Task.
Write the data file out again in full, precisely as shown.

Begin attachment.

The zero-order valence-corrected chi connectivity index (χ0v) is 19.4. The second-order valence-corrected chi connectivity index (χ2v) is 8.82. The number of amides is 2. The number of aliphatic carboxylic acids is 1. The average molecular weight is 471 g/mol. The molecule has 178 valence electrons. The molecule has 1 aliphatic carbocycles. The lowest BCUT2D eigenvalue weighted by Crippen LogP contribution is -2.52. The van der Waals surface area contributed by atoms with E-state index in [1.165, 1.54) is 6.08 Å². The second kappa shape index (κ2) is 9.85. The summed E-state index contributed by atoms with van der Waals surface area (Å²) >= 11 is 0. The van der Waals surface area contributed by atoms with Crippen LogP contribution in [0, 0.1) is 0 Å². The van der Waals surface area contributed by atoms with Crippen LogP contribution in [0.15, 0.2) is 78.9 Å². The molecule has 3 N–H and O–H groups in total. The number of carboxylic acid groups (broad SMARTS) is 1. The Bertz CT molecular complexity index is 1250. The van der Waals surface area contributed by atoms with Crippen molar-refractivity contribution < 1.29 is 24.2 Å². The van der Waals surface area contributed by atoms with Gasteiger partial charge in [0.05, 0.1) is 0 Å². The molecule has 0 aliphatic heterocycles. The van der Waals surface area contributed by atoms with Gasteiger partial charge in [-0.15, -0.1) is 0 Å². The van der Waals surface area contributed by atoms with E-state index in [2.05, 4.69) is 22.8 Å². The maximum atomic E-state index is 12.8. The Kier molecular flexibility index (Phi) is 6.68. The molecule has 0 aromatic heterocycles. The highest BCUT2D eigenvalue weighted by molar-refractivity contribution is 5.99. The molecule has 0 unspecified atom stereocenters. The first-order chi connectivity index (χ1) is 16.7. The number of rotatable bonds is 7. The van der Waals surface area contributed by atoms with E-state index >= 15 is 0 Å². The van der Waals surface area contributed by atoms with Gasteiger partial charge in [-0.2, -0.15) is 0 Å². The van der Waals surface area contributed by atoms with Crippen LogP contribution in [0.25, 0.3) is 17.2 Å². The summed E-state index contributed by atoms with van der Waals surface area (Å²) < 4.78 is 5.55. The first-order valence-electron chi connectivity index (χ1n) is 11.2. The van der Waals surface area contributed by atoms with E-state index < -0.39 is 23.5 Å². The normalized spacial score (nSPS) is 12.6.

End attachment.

The zero-order valence-corrected chi connectivity index (χ0v) is 19.4. The second-order valence-corrected chi connectivity index (χ2v) is 8.82. The number of amides is 2. The number of aliphatic carboxylic acids is 1. The average molecular weight is 471 g/mol. The molecule has 178 valence electrons. The molecule has 1 aliphatic carbocycles. The lowest BCUT2D eigenvalue weighted by Crippen LogP contribution is -2.52. The van der Waals surface area contributed by atoms with E-state index in [1.165, 1.54) is 6.08 Å². The second kappa shape index (κ2) is 9.85. The summed E-state index contributed by atoms with van der Waals surface area (Å²) >= 11 is 0. The van der Waals surface area contributed by atoms with Crippen LogP contribution in [0, 0.1) is 0 Å². The van der Waals surface area contributed by atoms with Crippen LogP contribution in [0.15, 0.2) is 78.9 Å². The molecule has 3 N–H and O–H groups in total. The number of carboxylic acid groups (broad SMARTS) is 1. The Bertz CT molecular complexity index is 1250. The van der Waals surface area contributed by atoms with Crippen molar-refractivity contribution < 1.29 is 24.2 Å². The van der Waals surface area contributed by atoms with Gasteiger partial charge in [0.05, 0.1) is 0 Å². The molecule has 0 aliphatic heterocycles. The van der Waals surface area contributed by atoms with Gasteiger partial charge in [-0.15, -0.1) is 0 Å². The van der Waals surface area contributed by atoms with E-state index in [2.05, 4.69) is 22.8 Å². The maximum atomic E-state index is 12.8. The Kier molecular flexibility index (Phi) is 6.68. The molecule has 0 aromatic heterocycles. The highest BCUT2D eigenvalue weighted by molar-refractivity contribution is 5.99. The molecule has 0 unspecified atom stereocenters. The first-order chi connectivity index (χ1) is 16.7. The number of rotatable bonds is 7. The van der Waals surface area contributed by atoms with E-state index >= 15 is 0 Å². The van der Waals surface area contributed by atoms with Gasteiger partial charge in [-0.2, -0.15) is 0 Å². The van der Waals surface area contributed by atoms with Crippen LogP contribution in [0.25, 0.3) is 17.2 Å². The summed E-state index contributed by atoms with van der Waals surface area (Å²) < 4.78 is 5.55. The first-order valence-electron chi connectivity index (χ1n) is 11.2. The van der Waals surface area contributed by atoms with E-state index < -0.39 is 23.5 Å². The normalized spacial score (nSPS) is 12.6.